Thus, I ended up at the USAF Survival Instructor school. I still used every day of R&R and 30 days of leave and weekends for climbing at Smith, the North Cascades or the valley. It still ended up being around 100 days a year!! So the military wasn't as detrimental to adventuring as many would think! That carried me another four years to the next fork.
Working overseas is when the real security/money/family started to sneak up on me....

Now I have four amazing humans for children, a beautiful wife, a warm home, reliable wheels and not quite enough time to climb, but I still do.

Wouldn't change a thing. It's been a marvelous ride.
Reilly

Mountain climber
The Other Monrovia- CA
Dec 4, 2012 - 08:41am PT
“Me miserable! Which way shall I fly
Infinite wrath and infinite despair?
Which way I fly is hell; myself am hell;
And in the lowest deep a lower deep,
Still threat'ning to devour me, opens wide,
To which the hell I suffer seems a heaven.”

“A mind not to be changed by place or time.
The mind is its own place, and in itself
Can make a heav'n of hell, a hell of heav'n.”

"Heaven is for thee too high
To know what passes there; be lowly wise.
Think only what concerns thee and thy being;
Dream not of other worlds, what creatures there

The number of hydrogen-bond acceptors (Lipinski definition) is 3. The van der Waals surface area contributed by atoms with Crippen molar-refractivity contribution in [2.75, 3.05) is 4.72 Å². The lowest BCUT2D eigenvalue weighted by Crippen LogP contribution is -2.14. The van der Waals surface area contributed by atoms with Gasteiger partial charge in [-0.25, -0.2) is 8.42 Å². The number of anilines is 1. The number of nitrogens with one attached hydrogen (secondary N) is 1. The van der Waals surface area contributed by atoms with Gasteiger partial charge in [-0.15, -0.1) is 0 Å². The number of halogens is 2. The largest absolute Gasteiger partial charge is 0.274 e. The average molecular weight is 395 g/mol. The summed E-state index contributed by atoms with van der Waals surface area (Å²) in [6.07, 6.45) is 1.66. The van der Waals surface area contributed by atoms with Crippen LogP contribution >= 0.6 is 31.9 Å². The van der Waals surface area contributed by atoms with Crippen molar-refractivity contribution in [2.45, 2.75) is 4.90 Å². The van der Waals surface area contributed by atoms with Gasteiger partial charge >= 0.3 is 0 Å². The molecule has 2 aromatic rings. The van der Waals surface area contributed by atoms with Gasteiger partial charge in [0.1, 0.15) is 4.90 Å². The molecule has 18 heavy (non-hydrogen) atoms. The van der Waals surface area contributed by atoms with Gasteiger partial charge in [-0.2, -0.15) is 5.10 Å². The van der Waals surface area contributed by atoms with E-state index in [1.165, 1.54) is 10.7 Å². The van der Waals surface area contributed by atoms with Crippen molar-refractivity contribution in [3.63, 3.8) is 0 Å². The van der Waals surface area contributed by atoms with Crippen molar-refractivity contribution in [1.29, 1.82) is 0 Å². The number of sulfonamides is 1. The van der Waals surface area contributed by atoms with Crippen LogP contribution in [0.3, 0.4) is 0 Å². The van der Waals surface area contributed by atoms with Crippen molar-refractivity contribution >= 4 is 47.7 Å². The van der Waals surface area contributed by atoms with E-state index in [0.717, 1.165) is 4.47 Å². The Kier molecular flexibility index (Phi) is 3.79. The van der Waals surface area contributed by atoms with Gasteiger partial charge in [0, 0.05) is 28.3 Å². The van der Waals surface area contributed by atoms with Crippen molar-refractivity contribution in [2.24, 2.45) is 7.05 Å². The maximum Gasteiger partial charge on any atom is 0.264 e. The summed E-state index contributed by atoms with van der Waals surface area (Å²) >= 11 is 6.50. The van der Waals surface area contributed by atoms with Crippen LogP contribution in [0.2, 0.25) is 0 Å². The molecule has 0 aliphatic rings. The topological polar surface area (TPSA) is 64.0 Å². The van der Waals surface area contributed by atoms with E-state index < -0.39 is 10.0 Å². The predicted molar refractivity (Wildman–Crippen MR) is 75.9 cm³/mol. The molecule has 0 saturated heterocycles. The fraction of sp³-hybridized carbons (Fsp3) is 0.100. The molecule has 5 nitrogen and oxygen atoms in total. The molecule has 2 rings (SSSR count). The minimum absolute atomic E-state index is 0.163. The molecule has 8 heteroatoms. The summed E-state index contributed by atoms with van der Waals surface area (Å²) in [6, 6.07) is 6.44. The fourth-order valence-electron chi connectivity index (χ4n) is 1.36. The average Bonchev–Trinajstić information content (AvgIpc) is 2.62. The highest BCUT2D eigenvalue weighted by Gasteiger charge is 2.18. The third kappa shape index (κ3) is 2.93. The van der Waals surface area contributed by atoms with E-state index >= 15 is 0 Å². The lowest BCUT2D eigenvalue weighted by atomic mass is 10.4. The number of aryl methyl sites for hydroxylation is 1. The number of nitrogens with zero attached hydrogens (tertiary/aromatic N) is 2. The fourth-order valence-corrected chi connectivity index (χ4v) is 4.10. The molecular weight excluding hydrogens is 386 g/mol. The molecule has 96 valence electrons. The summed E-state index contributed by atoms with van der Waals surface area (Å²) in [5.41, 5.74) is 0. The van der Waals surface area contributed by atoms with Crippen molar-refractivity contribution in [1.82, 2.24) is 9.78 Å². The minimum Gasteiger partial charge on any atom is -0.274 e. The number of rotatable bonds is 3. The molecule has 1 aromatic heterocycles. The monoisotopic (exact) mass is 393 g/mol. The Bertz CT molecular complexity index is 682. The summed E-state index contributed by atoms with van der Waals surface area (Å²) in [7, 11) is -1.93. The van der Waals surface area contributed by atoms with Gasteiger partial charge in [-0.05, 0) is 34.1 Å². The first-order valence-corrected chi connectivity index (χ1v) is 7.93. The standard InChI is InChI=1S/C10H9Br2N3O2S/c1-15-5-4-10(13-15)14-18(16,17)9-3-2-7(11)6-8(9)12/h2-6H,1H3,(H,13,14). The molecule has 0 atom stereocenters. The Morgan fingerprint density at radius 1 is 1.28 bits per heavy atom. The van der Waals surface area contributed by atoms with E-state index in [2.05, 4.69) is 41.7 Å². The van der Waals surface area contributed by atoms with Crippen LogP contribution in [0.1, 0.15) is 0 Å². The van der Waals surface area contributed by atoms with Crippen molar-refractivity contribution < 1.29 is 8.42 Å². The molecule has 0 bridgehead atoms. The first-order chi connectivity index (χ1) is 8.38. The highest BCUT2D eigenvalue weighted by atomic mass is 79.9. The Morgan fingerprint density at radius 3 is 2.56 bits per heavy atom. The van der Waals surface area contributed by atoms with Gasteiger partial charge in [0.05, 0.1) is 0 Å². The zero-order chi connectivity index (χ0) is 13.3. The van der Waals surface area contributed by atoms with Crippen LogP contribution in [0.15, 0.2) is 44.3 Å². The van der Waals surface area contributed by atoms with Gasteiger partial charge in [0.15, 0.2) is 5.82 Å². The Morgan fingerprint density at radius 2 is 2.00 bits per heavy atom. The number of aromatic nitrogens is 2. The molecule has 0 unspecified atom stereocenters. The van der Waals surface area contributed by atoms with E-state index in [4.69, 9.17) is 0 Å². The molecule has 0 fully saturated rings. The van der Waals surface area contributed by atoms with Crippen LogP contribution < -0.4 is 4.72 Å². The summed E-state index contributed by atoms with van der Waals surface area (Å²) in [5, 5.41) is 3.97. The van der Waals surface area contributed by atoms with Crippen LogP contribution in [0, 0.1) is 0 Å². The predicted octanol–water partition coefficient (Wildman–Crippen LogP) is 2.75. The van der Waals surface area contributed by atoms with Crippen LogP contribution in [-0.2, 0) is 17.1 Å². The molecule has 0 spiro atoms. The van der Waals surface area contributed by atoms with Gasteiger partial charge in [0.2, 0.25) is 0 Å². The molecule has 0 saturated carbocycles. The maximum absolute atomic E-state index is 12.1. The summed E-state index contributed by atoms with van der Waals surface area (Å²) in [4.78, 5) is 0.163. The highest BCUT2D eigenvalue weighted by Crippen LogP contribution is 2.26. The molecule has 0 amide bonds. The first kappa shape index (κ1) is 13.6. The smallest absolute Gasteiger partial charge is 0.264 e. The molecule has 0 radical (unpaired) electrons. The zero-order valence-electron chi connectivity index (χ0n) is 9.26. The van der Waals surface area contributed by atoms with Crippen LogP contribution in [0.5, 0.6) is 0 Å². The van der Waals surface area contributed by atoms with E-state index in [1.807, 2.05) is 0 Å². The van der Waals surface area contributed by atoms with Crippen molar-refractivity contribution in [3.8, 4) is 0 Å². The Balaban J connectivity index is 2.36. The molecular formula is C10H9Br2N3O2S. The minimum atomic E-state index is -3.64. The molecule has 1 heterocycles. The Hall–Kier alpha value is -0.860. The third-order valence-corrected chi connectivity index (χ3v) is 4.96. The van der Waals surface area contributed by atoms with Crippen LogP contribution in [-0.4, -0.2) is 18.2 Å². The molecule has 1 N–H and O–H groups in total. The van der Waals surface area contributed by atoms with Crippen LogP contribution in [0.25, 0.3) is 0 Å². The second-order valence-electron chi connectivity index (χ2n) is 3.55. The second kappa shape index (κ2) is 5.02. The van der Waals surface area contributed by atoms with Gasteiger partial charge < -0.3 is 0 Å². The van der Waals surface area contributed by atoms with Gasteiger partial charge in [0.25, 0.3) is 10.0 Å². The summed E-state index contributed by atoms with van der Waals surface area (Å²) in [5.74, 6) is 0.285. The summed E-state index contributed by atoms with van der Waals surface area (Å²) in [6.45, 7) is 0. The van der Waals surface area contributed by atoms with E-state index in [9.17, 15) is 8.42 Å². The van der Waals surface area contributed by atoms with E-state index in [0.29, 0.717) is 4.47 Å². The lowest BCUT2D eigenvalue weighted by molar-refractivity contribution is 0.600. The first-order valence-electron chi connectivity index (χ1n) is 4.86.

Live, in what state, condition, or degree,
Contented that thus far hath been revealed.”

John Milton, Paradise Lost
Charlie D.

Trad climber
Western Slope, Tahoe Sierra
Dec 4, 2012 - 08:41am PT
MikeL.........word!!! It's the first day of the rest or your life, make good choices.
High Fructose Corn Spirit

Gym climber
-A race of corn eaters
Dec 4, 2012 - 09:23am PT
MikeL.........word!!!

Then again, his philos and attitude, imo, leave much to be desired. When he confounds your push to achieve or to take the bull by its horns (in related posts), or he throws cold water on your passion (in posts, mostly on another thread) and you call him out on his incessant debbie downer nihilism or fatalism... he blasts your passion as excessive or condemns it as deplorable ideology; he may even reference your "nazi" proclivities. Sure, the art of living is a balancing act and achievement a struggle on too many fronts to count. But express them before MikeL and chances are he'll pick it at, at some side of the balancing or effort, and point out the pointlessness of it all. Don't be fooled.

Otherwise, many fine and thought-provoking posts here.
eKat

Trad climber
BackInTheDitch BackInTheDirt BackInTheDay
Dec 4, 2012 - 09:29am PT
MikeL. . . if we're ever within a 100 miles of each other, I'm taking you out to dinner. . . JUST TO HEAR YOU TALK!

Nicely done!

rrider

climber
Mckinleyville, Ca
Dec 4, 2012 - 10:28am PT